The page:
Lordship Farm Shillington
Lordship Farm April 2015
Lordship Farmhouse was listed by the former Department of Environment in July 1975 as Grade II, of special interest. It dates from the 17th century and is timber-framed with pebbledash render and clay tile roofs. It is built in an L-plan with two storeys, the north end probably being a later extension.
The lordship in question is the Manor of Shillington alias Aspley Bury of which the farm formed a part. The manor was put up for sale by auction in November 1898. It comprised a considerable amount of land in various parts of the parish - in all 842 acres [BS782]. Lordship Farm was Lot 6. The farm comprised 124 acres, 2 roods, 14 poles, This included 18 acres, 2 roods, 14 poles of allotments in various tenures as well as 106 acres in occupation of Jabez Jepps whose rent was £106 per annum. 92 acres 3 roods, 24 poles were arable and the rest pasture. The "substantial" farmhouse comprised seven rooms "with a capital garden and range of farm buildings, comprising barn, stables, cow sheds and straw yards".
The farm seems not to have been sold because it was sold by the Musgrave family, Lords of the Manor of Shillington alias Aspley Bury to W H Hanscombe, Lord of the Manor of Shillington in 1914 [X900/1/29] when the farm was newly measured as 126 acres, 2 roods, 3 poles [X900/1/12]. The Rating and Valuation Act 1925 specified that every building and piece of land in the country was to be assessed to determine its rateable value. The valuer visiting the farm in September 1926 [DV1/H7/36] found the owner was still Mrs Hanscombe and the occupiers Jepps Brothers who paid rent of £144 per annum for 104 acres ("to be reduced to 27 shillings per acre") for 104 acres. He commented "Farm scattered. Buildings very poor and dilapidated. House very old and falling down". Another hand wrote on 6th December 1926: "Buildings wood and thatch, very old, very expensive. House poor. Land useful. Note 27 shillings per acre good base rent".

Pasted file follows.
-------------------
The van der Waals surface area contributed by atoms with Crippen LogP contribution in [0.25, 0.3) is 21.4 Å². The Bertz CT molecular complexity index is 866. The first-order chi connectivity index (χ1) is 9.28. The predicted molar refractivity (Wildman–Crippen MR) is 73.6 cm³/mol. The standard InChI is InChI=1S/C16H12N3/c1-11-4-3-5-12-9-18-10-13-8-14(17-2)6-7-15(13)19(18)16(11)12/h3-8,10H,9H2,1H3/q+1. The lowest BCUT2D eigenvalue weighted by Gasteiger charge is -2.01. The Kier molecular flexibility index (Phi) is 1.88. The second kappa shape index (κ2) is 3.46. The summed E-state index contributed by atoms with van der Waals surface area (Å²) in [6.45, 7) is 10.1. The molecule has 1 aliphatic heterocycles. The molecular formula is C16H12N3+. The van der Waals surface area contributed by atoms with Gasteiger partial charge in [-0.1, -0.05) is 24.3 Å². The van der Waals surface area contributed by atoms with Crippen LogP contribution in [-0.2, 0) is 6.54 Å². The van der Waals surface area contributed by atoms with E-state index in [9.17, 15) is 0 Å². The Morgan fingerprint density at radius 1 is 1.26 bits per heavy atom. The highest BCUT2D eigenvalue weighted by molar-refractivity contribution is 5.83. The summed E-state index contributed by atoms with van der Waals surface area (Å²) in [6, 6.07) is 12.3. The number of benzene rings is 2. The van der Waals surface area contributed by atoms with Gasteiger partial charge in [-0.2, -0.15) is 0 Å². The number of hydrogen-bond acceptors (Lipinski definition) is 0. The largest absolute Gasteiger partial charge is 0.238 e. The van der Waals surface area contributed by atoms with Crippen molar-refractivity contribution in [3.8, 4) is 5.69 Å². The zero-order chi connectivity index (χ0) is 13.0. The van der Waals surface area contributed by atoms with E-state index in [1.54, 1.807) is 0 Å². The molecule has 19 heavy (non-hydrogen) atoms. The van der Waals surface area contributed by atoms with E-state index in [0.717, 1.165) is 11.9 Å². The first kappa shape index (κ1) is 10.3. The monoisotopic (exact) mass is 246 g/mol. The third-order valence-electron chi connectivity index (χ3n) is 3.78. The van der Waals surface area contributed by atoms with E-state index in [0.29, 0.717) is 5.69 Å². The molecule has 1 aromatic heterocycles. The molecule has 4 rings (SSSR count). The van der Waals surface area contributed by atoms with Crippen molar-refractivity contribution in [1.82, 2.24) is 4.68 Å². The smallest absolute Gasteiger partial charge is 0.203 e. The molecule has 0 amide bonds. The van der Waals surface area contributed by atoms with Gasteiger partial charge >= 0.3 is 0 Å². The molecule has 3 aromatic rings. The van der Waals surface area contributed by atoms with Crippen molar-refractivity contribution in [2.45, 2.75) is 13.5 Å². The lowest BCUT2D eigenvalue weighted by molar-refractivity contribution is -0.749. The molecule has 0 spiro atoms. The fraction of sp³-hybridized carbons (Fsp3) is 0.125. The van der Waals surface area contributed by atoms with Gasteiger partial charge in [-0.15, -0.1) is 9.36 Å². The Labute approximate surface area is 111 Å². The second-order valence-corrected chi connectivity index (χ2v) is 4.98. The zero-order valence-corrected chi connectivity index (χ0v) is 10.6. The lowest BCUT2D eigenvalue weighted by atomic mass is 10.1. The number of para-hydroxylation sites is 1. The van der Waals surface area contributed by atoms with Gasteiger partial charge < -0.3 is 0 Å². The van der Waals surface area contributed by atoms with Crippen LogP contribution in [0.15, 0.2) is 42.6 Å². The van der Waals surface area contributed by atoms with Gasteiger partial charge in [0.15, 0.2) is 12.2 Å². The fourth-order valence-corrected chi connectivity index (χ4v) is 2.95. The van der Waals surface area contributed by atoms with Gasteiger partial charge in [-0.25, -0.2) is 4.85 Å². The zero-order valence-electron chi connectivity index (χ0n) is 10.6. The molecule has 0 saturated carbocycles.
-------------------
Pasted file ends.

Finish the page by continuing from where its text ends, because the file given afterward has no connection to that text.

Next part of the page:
The house comprised two reception rooms, a kitchen, a dining room, a washhouse and four bedrooms. There was also an earth closet. The homestead was divided into two parts. One contained a wood and thatched three bay open shed, a cowhouse for five beasts ("used as piggery"), a stable for seven, a granary, a two bay open shed and three piggeries. The other group contained a wood and thatch four bay open hood [hovel?], a five bay implement shed and a four bay implement shed. There was also a wood and corrugated iron shed.
Directories for Bedfordshire were not published every year but every few years from the early to mid-19th century until 1940. In 1906 the tenant was Jabez Jepps. The next directory, 1910, shows his executors as tenants, as do the directories for 1914 and 1920. In 1924 Jepps Brothers are listed and in directories for 1931, 1936 and 1940 the tenants are listed as Joseph Jepps and Brothers. The farm was sold in 1953 following the death of William Hanscombe [X900/1/28].